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Hi, this is Gerry, and this is my News Digest for Friday 2nd March, 2018. On today’s show, my main story is about foreign aid  and a scandal that has hit one of our biggest overseas  charities . Before that I’m going to talk about how much it costs to go to university here, and I’m going to finish with news of a new form of socially useful physical exercise. Thanks to Irina and Sister Raphaela for their messages. Irina asked about the notice in the lift. Was it really wrong? I think the truth is that it wasn’t completely clear. If you want to read more about this, there’s a reply from me on the website.
The number of young people in Britain, aged 18-24, in full-time education has nearly doubled in the last 15 years. Mr Blair, when he was Prime Minister, wanted to see half of all young people going to university, and that is now close to the truth. A modern economy needs more people with a better education than in the past – that’s the reason. In order to achieve  this growth, we needed both to open new universities and to expand the older ones. My local university used to have about 2,000 students in the 1970s when I was there; it now has nearly 11,000. This expansion has cost a lot of money, so who’s paid for it? To begin with, it was the government, but it was costing more and more. The top universities – like Oxford and Cambridge and the best university colleges in London – began to worry about their funding . They argued that the money was being spread thinner  and thinner amongst all the different universities. Other people argued that university students should contribute directly to the cost of their education because graduates , people with a university education, generally end up earning more than people without. Why not have a system of student loans , such as they have in America?
And that indeed is the system we now have. Young people today have to pay about £9,000 per year in fees  to cover the cost of their education – that’s before they start to pay their living costs. They can borrow the money from the government and they have to start paying it back, with interest , once they begin to earn over a certain amount – about £20,000 at the moment. On average a young person leaving university today and starting work, will already have over £50,000 of debt. Americans are used to this sort of system but Europeans are not, and British fees are much higher than in any other European country. On the other hand, British and American universities tend to dominate the world university league tables.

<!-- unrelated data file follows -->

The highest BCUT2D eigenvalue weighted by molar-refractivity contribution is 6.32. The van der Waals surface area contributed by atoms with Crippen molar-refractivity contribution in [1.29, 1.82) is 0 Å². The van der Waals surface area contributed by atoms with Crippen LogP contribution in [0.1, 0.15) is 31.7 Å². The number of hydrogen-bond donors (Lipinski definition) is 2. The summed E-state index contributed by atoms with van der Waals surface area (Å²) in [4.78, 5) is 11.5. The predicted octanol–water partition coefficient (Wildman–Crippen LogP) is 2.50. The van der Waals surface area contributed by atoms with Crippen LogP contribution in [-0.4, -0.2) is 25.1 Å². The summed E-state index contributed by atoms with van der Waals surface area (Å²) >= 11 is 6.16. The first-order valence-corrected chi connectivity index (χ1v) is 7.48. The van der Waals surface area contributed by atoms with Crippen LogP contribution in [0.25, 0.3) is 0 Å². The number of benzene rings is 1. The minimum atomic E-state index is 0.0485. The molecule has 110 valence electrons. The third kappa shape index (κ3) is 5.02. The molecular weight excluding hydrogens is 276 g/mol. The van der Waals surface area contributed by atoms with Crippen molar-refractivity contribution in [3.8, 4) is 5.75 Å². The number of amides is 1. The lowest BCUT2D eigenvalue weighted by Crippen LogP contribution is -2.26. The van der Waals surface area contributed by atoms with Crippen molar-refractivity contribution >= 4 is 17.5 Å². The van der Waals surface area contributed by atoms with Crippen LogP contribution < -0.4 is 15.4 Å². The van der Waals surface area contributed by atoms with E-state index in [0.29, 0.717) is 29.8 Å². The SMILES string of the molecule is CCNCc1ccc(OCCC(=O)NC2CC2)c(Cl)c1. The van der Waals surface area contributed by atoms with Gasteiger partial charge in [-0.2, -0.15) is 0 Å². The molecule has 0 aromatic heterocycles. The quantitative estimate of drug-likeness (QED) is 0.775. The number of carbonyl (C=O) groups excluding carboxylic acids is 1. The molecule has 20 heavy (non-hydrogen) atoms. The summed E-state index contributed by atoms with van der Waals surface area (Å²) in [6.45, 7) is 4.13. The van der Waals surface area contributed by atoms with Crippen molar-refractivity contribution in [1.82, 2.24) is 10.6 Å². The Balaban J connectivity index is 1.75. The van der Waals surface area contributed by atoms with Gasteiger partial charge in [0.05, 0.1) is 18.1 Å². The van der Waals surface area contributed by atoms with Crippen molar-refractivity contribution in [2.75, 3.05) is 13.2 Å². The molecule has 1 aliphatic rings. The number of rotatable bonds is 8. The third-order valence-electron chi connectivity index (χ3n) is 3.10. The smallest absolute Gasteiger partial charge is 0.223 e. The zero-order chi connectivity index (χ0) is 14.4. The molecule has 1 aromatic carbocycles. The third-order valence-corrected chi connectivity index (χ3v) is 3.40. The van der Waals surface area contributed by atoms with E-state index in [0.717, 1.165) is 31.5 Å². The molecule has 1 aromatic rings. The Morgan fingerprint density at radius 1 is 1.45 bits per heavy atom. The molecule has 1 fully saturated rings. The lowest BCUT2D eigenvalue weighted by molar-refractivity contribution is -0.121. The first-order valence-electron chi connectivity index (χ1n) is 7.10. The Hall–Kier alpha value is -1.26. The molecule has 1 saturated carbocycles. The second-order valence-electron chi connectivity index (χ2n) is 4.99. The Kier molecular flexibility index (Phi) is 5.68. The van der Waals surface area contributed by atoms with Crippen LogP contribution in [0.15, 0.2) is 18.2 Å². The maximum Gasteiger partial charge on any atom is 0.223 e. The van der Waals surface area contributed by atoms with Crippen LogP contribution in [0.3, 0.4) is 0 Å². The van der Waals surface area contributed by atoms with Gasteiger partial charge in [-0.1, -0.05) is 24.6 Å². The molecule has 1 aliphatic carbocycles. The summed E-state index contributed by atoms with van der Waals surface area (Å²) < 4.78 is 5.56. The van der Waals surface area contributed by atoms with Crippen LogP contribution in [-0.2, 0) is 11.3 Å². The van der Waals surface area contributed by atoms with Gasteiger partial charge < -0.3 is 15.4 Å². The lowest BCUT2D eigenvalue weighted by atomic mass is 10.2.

At the last election here in 2015 the Labour party under Jeremy Corbyn promised to scrap  student fees, and this was, understandably, a very popular policy with younger voters. Since then the Conservative party has also been wondering what to do about these fees. When they were first introduced, the government announced a maximum that universities could charge. It was expected that there would be a free market, and only the top universities would be able to charge the top price. It didn’t work out like that. Every university course in England (because the other British nations have slightly different systems) costs the same. This is something that Mrs May would like to change, but she’s still committed to  the principle of fees. She’s just announced a review into the funding of our universities. This will take a year to report. After that, who knows?